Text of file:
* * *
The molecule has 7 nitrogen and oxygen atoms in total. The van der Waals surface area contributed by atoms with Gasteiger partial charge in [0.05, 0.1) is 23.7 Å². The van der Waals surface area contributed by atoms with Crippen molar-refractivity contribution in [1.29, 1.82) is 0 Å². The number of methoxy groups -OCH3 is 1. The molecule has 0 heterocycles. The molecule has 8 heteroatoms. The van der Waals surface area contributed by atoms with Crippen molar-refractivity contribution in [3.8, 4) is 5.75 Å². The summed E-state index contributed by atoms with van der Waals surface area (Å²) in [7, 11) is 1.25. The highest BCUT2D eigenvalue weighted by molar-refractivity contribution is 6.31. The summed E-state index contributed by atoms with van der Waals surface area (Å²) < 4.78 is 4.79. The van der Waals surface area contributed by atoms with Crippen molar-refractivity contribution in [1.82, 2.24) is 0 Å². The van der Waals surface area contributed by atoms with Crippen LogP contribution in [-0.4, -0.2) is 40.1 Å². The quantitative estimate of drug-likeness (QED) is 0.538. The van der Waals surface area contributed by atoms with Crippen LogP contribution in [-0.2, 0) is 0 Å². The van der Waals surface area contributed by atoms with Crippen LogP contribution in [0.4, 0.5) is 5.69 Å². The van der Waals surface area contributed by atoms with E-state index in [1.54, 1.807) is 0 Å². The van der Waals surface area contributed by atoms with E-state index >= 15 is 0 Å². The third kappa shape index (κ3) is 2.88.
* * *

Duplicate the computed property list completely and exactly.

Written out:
The molecule has 7 nitrogen and oxygen atoms in total. The van der Waals surface area contributed by atoms with Gasteiger partial charge in [0.05, 0.1) is 23.7 Å². The van der Waals surface area contributed by atoms with Crippen molar-refractivity contribution in [1.29, 1.82) is 0 Å². The number of methoxy groups -OCH3 is 1. The molecule has 0 heterocycles. The molecule has 8 heteroatoms. The van der Waals surface area contributed by atoms with Crippen molar-refractivity contribution in [3.8, 4) is 5.75 Å². The summed E-state index contributed by atoms with van der Waals surface area (Å²) in [7, 11) is 1.25. The highest BCUT2D eigenvalue weighted by molar-refractivity contribution is 6.31. The summed E-state index contributed by atoms with van der Waals surface area (Å²) < 4.78 is 4.79. The van der Waals surface area contributed by atoms with Crippen molar-refractivity contribution in [1.82, 2.24) is 0 Å². The van der Waals surface area contributed by atoms with Crippen LogP contribution in [-0.4, -0.2) is 40.1 Å². The quantitative estimate of drug-likeness (QED) is 0.538. The van der Waals surface area contributed by atoms with Crippen LogP contribution in [-0.2, 0) is 0 Å². The van der Waals surface area contributed by atoms with Crippen LogP contribution in [0.4, 0.5) is 5.69 Å². The van der Waals surface area contributed by atoms with E-state index in [1.54, 1.807) is 0 Å². The van der Waals surface area contributed by atoms with E-state index >= 15 is 0 Å². The third kappa shape index (κ3) is 2.88.